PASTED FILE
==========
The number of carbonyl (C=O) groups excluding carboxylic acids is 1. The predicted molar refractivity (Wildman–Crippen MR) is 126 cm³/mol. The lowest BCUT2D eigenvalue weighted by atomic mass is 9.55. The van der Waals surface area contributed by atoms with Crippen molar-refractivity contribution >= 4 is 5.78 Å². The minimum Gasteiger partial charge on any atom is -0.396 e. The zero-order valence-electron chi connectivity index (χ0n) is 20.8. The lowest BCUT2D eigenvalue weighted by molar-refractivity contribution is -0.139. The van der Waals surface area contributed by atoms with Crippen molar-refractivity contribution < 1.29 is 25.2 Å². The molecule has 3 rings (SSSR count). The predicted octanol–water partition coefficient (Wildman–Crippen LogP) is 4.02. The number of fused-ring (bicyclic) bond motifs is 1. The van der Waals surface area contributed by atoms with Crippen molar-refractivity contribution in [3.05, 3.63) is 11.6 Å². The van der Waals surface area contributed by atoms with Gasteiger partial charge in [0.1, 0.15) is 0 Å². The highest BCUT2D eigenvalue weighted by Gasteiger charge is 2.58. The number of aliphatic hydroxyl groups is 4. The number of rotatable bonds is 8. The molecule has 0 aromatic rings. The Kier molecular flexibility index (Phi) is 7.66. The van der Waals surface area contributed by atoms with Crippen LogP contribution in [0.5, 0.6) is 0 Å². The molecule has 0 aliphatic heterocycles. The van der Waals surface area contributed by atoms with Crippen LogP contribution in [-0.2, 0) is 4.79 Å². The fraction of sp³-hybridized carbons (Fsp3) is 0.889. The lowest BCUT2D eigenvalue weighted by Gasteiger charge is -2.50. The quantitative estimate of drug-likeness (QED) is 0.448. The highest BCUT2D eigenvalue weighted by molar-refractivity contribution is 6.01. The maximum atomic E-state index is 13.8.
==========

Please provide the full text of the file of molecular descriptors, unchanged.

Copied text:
The number of carbonyl (C=O) groups excluding carboxylic acids is 1. The predicted molar refractivity (Wildman–Crippen MR) is 126 cm³/mol. The lowest BCUT2D eigenvalue weighted by atomic mass is 9.55. The van der Waals surface area contributed by atoms with Crippen molar-refractivity contribution >= 4 is 5.78 Å². The minimum Gasteiger partial charge on any atom is -0.396 e. The zero-order valence-electron chi connectivity index (χ0n) is 20.8. The lowest BCUT2D eigenvalue weighted by molar-refractivity contribution is -0.139. The van der Waals surface area contributed by atoms with Crippen molar-refractivity contribution < 1.29 is 25.2 Å². The molecule has 3 rings (SSSR count). The predicted octanol–water partition coefficient (Wildman–Crippen LogP) is 4.02. The number of fused-ring (bicyclic) bond motifs is 1. The van der Waals surface area contributed by atoms with Crippen molar-refractivity contribution in [3.05, 3.63) is 11.6 Å². The van der Waals surface area contributed by atoms with Gasteiger partial charge in [0.1, 0.15) is 0 Å². The highest BCUT2D eigenvalue weighted by Gasteiger charge is 2.58. The number of aliphatic hydroxyl groups is 4. The number of rotatable bonds is 8. The molecule has 0 aromatic rings. The Kier molecular flexibility index (Phi) is 7.66. The van der Waals surface area contributed by atoms with Crippen LogP contribution in [0.5, 0.6) is 0 Å². The molecule has 0 aliphatic heterocycles. The van der Waals surface area contributed by atoms with Crippen LogP contribution in [-0.2, 0) is 4.79 Å². The fraction of sp³-hybridized carbons (Fsp3) is 0.889. The lowest BCUT2D eigenvalue weighted by Gasteiger charge is -2.50. The quantitative estimate of drug-likeness (QED) is 0.448. The highest BCUT2D eigenvalue weighted by molar-refractivity contribution is 6.01. The maximum atomic E-state index is 13.8.